Metabolism refers to all the chemical reactions occurring in the body. To maintain normal, healthy metabolism, we need inputs such as nutrients, water, oxygen, and we need to dispose of outputs such as carbon dioxide, urine, and faeces.
We can subdivide metabolism into two types of process, catabolism and anabolism. Catabolism is the ‘breaking down’ of larger molecules into smaller ones, often with the release of energy. Anabolism is the ‘building up’ of smaller molecules into larger, more complicated molecules, often requiring the expenditure of energy.
Most of our daily energy supply comes from the food we eat. Nutrients enable the body to produce special energy-rich molecules that can be used in cells to carry out metabolic processes. The energy-rich molecule you will hear about most is adenosine triphosphate, abbreviated to ATP. This molecule powers many metabolic processes in the body.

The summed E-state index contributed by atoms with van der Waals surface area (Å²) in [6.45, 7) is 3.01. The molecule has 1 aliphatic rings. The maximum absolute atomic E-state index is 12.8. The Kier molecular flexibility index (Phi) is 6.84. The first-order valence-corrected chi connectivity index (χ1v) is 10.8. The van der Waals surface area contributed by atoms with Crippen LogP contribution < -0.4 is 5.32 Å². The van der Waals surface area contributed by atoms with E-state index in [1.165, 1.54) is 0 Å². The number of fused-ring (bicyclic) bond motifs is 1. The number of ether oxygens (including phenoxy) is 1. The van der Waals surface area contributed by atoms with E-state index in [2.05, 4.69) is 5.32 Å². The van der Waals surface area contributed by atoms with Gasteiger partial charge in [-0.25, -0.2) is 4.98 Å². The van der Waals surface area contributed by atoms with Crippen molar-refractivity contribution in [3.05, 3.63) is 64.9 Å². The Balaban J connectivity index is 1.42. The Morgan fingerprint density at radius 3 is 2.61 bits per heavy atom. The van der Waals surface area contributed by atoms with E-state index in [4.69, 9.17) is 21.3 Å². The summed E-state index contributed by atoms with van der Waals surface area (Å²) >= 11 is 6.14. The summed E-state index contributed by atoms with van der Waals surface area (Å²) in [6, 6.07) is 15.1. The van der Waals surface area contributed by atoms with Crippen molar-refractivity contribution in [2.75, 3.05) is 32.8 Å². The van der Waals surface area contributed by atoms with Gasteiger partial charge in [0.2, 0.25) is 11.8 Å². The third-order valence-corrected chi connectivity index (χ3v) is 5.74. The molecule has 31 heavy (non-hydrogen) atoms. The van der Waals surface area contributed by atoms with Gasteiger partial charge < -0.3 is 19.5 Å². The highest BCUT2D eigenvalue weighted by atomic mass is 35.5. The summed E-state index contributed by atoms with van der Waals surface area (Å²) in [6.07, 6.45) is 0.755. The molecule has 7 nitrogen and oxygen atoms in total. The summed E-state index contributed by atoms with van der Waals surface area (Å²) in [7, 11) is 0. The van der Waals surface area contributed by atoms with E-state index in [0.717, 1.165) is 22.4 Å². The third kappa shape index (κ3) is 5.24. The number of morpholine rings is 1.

Much of metabolism is hidden from view. However, we can monitor metabolism by measuring the inputs and outputs. This approach can be useful clinically when metabolic processes are becoming unbalanced.
If you would like to see some questions and answers on the subject of metabolism click here.